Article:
Monday, July 17, 2017

PolitiFact Georgia's kid gloves for Democratic candidate

Did Democratic Party candidate for Georgia governor Stacey Evans help win a Medicare fraud lawsuit, as she claimed? PolitiFact Georgia says there's no question about it:


PolitiFact defines its "True" rating as "The statement is accurate and there’s nothing significant missing."

Evans' statement misses quite a bit, so we will use this as an example of PolitiFact going easy on a Democrat. It's very likely that PolitiFact would have thought of the things we'll point out if it had been rating a Republican candidate. Republicans rarely get the kid gloves treatment from PolitiFact. But it's pretty common for Democrats.

The central problem in the fact check stems from a fallacy of equivocation. In PolitiFact's view, a win is a win, even if Evans implied a win in court covering the issue of fraud when in fact the win was an out-of-court settlement that stopped short of proving the existence of Medicare fraud.

Overlooking that considerable difference in the two kinds of wins counts as the type of error we should expect a partisan fact checker to make. A truly neutral fact-checker would not likely make the mistake.

Evans' claim vs. the facts

 

Evans: "I helped win one of the biggest private lawsuits against Medicare fraud in history."

Fact: Evans helped with a private lawsuit alleging Medicare fraud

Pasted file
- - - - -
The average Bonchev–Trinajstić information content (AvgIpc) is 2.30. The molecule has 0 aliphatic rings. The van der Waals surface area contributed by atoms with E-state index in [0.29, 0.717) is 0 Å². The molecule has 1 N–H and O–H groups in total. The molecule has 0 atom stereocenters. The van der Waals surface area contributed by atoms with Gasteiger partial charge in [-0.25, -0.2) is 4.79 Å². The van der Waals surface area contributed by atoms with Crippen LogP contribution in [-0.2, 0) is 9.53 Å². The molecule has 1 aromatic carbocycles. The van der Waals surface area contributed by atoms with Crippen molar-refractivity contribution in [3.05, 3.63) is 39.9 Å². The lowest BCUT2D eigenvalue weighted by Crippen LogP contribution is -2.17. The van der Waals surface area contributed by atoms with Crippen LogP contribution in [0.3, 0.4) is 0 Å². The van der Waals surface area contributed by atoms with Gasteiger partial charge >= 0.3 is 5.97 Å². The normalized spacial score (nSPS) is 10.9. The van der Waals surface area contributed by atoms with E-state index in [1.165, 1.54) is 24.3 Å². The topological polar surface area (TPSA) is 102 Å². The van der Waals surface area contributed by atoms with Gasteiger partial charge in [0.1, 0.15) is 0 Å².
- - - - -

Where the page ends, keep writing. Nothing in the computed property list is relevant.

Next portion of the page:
Fact: The case was not decided in court, so none of the plaintiff's attorneys can rightly claim to have won the lawsuit. The lawsuit was made moot by an out-of-court settlement. As part of the settlement, the defendant admitted no wrongdoing (that is, no fraud).

Evans' statement leads her audience toward two false conclusions. First, that her side of the lawsuit won in court. It did not. Second, that the case proved the (DaVica) company was guilty of Medicare fraud. It did not.

How does a fact checker miss something this obvious?

It was plain in the facts as PolitiFact reported them that the court did not decide the case. It was therefore likewise obvious that no lawyer could claim an unambiguous lawsuit victory.

Yet PolitiFact found absolutely no problem with Evans' claim on its "Truth-O-Meter":
Evans said that she "helped win one of the biggest private lawsuits against Medicare fraud in history." The lead counsel on the case corroborated her role in it, and the Justice Department confirmed its historic importance.

Her claim that they recovered $324 million for taxpayers also checks out.

We rate this statement True.
Indeed, PolitiFact's summary reads like a textbook example of confirmation bias, emphasizing what confirms the claim and ignoring whatever does not.
There is an obvious difference between impartially evaluating evidence in order to come to an unbiased conclusion and building a case to justify a conclusion already drawn. In the first instance one seeks evidence on all sides of a question, evaluates it as objectively as one can, and draws the conclusion that the evidence, in the aggregate, seems to dictate. In the second, one selectively gathers, or gives undue weight to, evidence that supports one's position while neglecting to gather, or discounting, evidence that would tell against it.
Evans can only qualify for the "True" rating if PolitiFact's definition of "True" means nothing and the rating is entirely subjective.



Correction July 17, 2017: Changed "out-court settlement" to "out-of-court settlement." Also made some minor changes to the formatting.
Correction Oct. 8, 2017: Changed "Shelley Evans" to "Stacey Evans" in the opening paragraph. Our apologies to Stacey Evans for that mistake.

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